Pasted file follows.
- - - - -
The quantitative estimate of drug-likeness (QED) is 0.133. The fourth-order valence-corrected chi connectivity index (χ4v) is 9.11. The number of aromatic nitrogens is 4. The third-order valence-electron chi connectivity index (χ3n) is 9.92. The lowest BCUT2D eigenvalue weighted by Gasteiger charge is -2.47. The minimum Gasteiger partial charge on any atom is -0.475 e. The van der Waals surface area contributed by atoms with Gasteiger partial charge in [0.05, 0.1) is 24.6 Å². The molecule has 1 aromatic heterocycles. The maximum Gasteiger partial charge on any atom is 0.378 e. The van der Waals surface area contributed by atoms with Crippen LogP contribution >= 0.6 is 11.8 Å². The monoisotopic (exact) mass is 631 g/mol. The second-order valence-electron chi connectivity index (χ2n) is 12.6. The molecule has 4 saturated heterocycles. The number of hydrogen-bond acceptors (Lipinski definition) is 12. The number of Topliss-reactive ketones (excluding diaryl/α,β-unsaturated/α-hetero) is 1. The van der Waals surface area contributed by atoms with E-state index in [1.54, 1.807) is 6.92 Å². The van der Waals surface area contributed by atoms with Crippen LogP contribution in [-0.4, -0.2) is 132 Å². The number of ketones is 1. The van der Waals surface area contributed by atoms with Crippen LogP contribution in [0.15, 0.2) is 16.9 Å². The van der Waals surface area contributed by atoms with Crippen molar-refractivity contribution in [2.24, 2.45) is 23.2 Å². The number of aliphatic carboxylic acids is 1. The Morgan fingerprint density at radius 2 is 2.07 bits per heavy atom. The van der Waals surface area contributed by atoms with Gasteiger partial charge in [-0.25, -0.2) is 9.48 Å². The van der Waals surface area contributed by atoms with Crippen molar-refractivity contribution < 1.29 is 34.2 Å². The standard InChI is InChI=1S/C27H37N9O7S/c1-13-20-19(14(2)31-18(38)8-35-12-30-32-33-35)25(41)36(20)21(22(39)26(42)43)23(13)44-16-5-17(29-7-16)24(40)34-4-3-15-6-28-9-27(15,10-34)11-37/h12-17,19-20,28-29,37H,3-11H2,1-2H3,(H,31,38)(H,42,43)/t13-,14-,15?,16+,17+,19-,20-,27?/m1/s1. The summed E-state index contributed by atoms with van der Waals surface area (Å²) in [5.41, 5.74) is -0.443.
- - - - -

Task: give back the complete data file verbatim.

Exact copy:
The quantitative estimate of drug-likeness (QED) is 0.133. The fourth-order valence-corrected chi connectivity index (χ4v) is 9.11. The number of aromatic nitrogens is 4. The third-order valence-electron chi connectivity index (χ3n) is 9.92. The lowest BCUT2D eigenvalue weighted by Gasteiger charge is -2.47. The minimum Gasteiger partial charge on any atom is -0.475 e. The van der Waals surface area contributed by atoms with Gasteiger partial charge in [0.05, 0.1) is 24.6 Å². The molecule has 1 aromatic heterocycles. The maximum Gasteiger partial charge on any atom is 0.378 e. The van der Waals surface area contributed by atoms with Crippen LogP contribution >= 0.6 is 11.8 Å². The monoisotopic (exact) mass is 631 g/mol. The second-order valence-electron chi connectivity index (χ2n) is 12.6. The molecule has 4 saturated heterocycles. The number of hydrogen-bond acceptors (Lipinski definition) is 12. The number of Topliss-reactive ketones (excluding diaryl/α,β-unsaturated/α-hetero) is 1. The van der Waals surface area contributed by atoms with E-state index in [1.54, 1.807) is 6.92 Å². The van der Waals surface area contributed by atoms with Crippen LogP contribution in [-0.4, -0.2) is 132 Å². The number of ketones is 1. The van der Waals surface area contributed by atoms with Crippen LogP contribution in [0.15, 0.2) is 16.9 Å². The van der Waals surface area contributed by atoms with Crippen molar-refractivity contribution in [2.24, 2.45) is 23.2 Å². The number of aliphatic carboxylic acids is 1. The Morgan fingerprint density at radius 2 is 2.07 bits per heavy atom. The van der Waals surface area contributed by atoms with Gasteiger partial charge in [-0.25, -0.2) is 9.48 Å². The van der Waals surface area contributed by atoms with Crippen molar-refractivity contribution < 1.29 is 34.2 Å². The standard InChI is InChI=1S/C27H37N9O7S/c1-13-20-19(14(2)31-18(38)8-35-12-30-32-33-35)25(41)36(20)21(22(39)26(42)43)23(13)44-16-5-17(29-7-16)24(40)34-4-3-15-6-28-9-27(15,10-34)11-37/h12-17,19-20,28-29,37H,3-11H2,1-2H3,(H,31,38)(H,42,43)/t13-,14-,15?,16+,17+,19-,20-,27?/m1/s1. The summed E-state index contributed by atoms with van der Waals surface area (Å²) in [5.41, 5.74) is -0.443.